We all opted to stay in a hotel that night – the call of a hot shower after 4 days of trekking was too great… although most of us had forgotten to bring shampoo (and me fresh undies). So we headed out to buy our supplies… buying undies in spanish is quite an interesting task! lol But we got there in the end, after a hot shower (or luke warm by the end) we headed out to a local restaurant where our chef met us and cooked us a fabulous last meal. We had a wonderful dinner and the excitement was building for discovering Machu Picchu the next day!!
Machu Picchu – Day Five
After a few wines the night before, it didn’t take long for us to all pass out and have a good night’s sleep. We woke at the crack of dawn to no power in Aguas Calientes and therefore no breakfast before we lined up to board the bus up to Machu Picchu. I had an allergic reaction to something I ate the night before, so I had a fat lip, but after I quick antihistamine (thanks Sammi) I was ready to go! It was amazing to see how many people where lined up for the bus at 5:30am! After a short bus ride to Machu Picchu, we had arrived. It was so surreal. There was so many tourists even at the early time of day being bused in from town. 5000 people visit Machu Picchu every day and I must admit while the sights of Machu Picchu were amazing, spectacular and awe inspiring, the fact that there was sooo many people and we had to rush around with our tour from Bobby, I must admit took a little bit of the magic away from it. I feel incredibly privileged that I was able to walk around the area, as in the future due to the amount of tourists, you may not be able to walk around in 5 years time due to it sinking.
The sight of Machu Picchu built up on the mountain top, surrounded by the cloud forest is incredibly spectacular. It is amazing to think how they made such an amazing place, so clever, with all of its little houses, agriculture and waterways. Apparently what you see is only around 40% of the actual site and that 60% is below the ground. It was a spectacular place to visit. After our tour with Bobby and hearing him speak so passionately about his country, the Incans and the journey that we had embarked on, we had some free time to explore the ruins. We headed out to a little Incan bridge which was built in a cliff face, saw a rare wild black bear, before heading back into town to meet Bobby for lunch. We then had a little bit of time for shopping before we headed back down to Ollantaytambo by train (and a crazy game of snap along the way) then bus back into Cusco. It was an amazing day!!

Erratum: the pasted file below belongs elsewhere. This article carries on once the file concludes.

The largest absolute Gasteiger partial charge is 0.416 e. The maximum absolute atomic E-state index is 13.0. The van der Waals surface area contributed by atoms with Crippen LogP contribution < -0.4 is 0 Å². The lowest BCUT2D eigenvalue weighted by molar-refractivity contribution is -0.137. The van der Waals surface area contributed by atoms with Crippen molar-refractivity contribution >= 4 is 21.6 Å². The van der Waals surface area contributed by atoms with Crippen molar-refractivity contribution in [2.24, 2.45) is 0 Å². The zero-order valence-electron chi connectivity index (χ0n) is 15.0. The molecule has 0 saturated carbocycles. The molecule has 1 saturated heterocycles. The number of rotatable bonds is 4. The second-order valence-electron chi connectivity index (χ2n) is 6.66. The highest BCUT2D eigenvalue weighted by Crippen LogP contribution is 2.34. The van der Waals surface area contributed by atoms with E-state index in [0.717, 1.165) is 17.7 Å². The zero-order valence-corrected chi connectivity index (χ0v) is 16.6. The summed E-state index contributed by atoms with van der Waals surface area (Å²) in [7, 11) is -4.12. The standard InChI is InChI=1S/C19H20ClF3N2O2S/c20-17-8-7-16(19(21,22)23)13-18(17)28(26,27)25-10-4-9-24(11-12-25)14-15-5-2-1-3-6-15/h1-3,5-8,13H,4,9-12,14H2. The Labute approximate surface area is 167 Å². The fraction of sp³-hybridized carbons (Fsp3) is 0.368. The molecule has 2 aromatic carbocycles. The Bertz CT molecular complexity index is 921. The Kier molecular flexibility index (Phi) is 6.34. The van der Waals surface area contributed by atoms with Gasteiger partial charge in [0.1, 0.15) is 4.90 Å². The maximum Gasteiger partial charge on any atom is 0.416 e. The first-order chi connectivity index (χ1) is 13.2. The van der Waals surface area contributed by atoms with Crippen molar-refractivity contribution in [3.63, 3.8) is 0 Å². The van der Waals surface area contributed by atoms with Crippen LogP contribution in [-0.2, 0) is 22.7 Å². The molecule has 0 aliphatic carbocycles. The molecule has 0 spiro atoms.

Then it was time to celebrate in Cusco! We headed to the Museum di Pisco for a night of Pisco tasting and deadly cocktails in celebration of what we had acheived. It was a great night of fabulous cocktails, food and celebrating.
Last Day in Cusco – Day Six
Our last day in Cusco and our trip had arrived. Most of the team headed out to the Sacred Valley for a day trip, but I hung back in Cusco for a day of shopping and relaxing! It was a wonderful way to spend the final day in Cusco unwinding, shopping and working out how I was going to get everything back to Australia. Then another early rise the following day and we on our way home. After 36 hours of travelling, a few delays and a massive layover, we finally arrived back in Brisbane on Monday morning.
Wow. What an adventure.
Highlights and Lowlights…
There are so many highlights of the trip that I will remember for the rest of my life:
• Getting through the altitude sickness and reaching the top of the mountain at 4800m and seeing the snow fall
• Listening to Max play his flute bought in Cusco while walking through some of the most amazing scenery I have ever seen
• Digging deep and pushing through my own mental barriers to finish the trek. I think a piece of the mountain will always stay with me and anytime I am in a hard situation I can ponder this and know that I have the strength, courage and determination to get through any situation life throws at me.
• Meeting a fantastic bunch of people who all had smiles on their faces and determination to succeed no matter how crappy they were feeling who all had the common goal of raising money and awareness for Youngcare
• Seeing Peru and meeting the most amazing kind, community orientated people. Our culture could certainly learn a lot from how society interacts within Peru. We could all be a little more community minded and focused. The Incan cross certainly sums it up – Each step represents something – The Condor, The Puma, The Sneak, The Upper World, The Lower World and the Current World, Love, Knowledge and Work and Do not lie, Steal or be lazy. Pretty profound if you ask me.
There really was only one lowlight for me and that was suffering from altitude sickness, but I guess without this suffering, the victory of completing the trek wouldn’t of been as sweet. I am so thankful for this journey – the good times, the tough times, the moments where I felt like I was the only person in the world on the side of the mountain pondering life, seeing one of the new wonders of the world and meeting an amazing bunch of people!
So over the next couple of days, I will be blogging some more photos of my adventures, but to start with here are a few Instagrams from my time away.